According to the New York Times, the fight is not over for former military Marine, Ann Rosenbaum, who served in Iraq and survived an incident with a car bomb. Now a high school teacher at Post Falls High School in Idaho, Rosenbaum is facing a new fight. A statewide plan that may put teachers on the sidelines and turn high school classrooms into distance learning facilities has created an uproar with teachers like Rosenbaum and many parents, too. While many teachers prefer the ability to incorporate technology into their teaching, some think that moving toward a drastic change is not necessary.
Last year, Idaho’s state legislature approved a law that could be quite costly. The law requires that every high school student take online classes in order to graduate. Additionally, high schools are obliged to provide laptops or tablets to students and teachers to fulfill the requirement. To fund this costly endeavor, tens of millions of dollars may need to be re-allocated from teacher and administrative salaries to the technology that is necessary for online classes.
Policy makers are being challenged by teachers, who oppose this drastic shift in the high school teaching environment, because the benefits of online classes in the high school arena are not yet proven. “This technology is being thrown on us. It’s being thrown on parents and thrown on kids,” said Rosenbaum. “I fought for my country. Now I’m fighting for my kids.”
Idaho teachers marched in protest last spring, when the new law was being considered. Parents and teachers also collected 75,000 verified signatures, which exceeded the amount necessary to add a referendum that could overturn the new law next November.
“The role of the teacher definitely does change in the 21st century. There’s no doubt,” Mr. Luna, the Superintendent, said. “The teacher does become the guide and the coach and the educator in the room helping students to move at their own pace.” He also stated that students would have the ability to study subjects that were not offered at their high school and introducing online classes in high school would prepare them with the skills needed for studying online, which would be helpful when they progressed to college.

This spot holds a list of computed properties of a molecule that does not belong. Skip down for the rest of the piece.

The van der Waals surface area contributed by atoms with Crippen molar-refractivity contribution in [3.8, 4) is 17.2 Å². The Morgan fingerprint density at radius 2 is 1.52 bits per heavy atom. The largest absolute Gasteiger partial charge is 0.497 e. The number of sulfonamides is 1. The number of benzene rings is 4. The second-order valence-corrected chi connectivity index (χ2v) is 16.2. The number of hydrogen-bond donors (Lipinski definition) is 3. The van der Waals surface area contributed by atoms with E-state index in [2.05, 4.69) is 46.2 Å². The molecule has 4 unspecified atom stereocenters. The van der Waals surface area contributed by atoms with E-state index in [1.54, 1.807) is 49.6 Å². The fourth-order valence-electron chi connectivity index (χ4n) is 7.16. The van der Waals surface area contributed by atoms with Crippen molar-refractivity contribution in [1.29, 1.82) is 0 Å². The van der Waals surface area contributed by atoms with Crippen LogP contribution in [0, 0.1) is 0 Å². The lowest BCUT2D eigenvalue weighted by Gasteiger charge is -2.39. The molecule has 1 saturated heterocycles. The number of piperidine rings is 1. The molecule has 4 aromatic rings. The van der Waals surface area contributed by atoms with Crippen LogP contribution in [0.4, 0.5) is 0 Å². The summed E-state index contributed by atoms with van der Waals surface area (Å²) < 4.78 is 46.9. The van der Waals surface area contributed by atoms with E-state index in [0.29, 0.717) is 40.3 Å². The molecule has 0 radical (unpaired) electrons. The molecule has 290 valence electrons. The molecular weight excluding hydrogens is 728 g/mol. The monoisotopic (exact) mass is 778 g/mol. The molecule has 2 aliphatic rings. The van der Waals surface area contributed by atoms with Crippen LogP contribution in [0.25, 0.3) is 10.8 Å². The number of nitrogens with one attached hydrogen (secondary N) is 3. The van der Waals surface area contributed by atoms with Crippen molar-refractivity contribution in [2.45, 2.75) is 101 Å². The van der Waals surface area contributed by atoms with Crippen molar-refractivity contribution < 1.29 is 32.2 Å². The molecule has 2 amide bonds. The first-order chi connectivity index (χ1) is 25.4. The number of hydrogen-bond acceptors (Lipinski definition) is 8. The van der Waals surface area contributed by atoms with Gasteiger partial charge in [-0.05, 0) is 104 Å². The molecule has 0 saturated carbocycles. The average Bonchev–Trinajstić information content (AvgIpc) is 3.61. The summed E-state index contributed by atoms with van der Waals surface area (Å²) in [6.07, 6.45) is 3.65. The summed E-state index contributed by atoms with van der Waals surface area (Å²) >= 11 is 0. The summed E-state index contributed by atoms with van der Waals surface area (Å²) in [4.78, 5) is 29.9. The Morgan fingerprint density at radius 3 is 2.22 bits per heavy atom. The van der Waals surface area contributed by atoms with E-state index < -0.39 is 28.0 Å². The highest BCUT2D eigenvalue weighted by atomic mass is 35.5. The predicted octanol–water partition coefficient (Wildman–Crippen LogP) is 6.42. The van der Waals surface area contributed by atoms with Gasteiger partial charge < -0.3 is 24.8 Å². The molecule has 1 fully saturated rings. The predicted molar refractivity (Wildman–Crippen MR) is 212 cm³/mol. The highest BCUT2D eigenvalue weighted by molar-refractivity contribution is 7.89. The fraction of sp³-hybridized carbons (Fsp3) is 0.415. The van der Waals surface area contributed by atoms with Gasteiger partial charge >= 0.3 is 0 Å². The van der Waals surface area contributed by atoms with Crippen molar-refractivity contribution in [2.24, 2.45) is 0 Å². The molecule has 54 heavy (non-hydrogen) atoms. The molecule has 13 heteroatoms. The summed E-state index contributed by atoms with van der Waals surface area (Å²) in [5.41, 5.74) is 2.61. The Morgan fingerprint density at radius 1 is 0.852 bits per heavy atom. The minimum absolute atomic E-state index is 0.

Changing the Foundation of the Classroom
Rosenbaum’s main concern is how this new way of learning in the classroom is going to impede in her chosen style of teaching. She prefers to interact with and engage her students, in a Socratic way, rather than leaning on technology. She employs the use of whiteboards and encourages her students to use spiral notebooks for their journal entries.
“I’m teaching them to think deeply, to think. A computer can’t do that.”
Doug StanWiens, an advanced history and economics teacher at Boise High School stated, “I firmly believe that technology is a tool for teachers to use,” he said. “It’s time for teachers to get moving on it.” However, he was one of the teachers protesting the new bill. He predicted that half of the teachers would not use the new technology and that this step toward technology-teaching methods would eventually lead to the elimination of in-person teaching and would turn the traditional high school education into a distance learning education.
“We can just get rid of sports and band and just give everyone a laptop and call it good,” StanWiens said.
Students at Post Falls High School are opposed to the bill, also. Last year, 600 students, which is almost half of the school’s population, protested the new law during a lunchtime walk-out, some bearing signs that called out: “We need teachers, not computers.”
Sam Hunts, one of Rosenbaum’s English students, stated that the idea of a laptop in the classroom was not his “favorite idea”. He followed that up by saying, “I’d rather learn from a teacher.”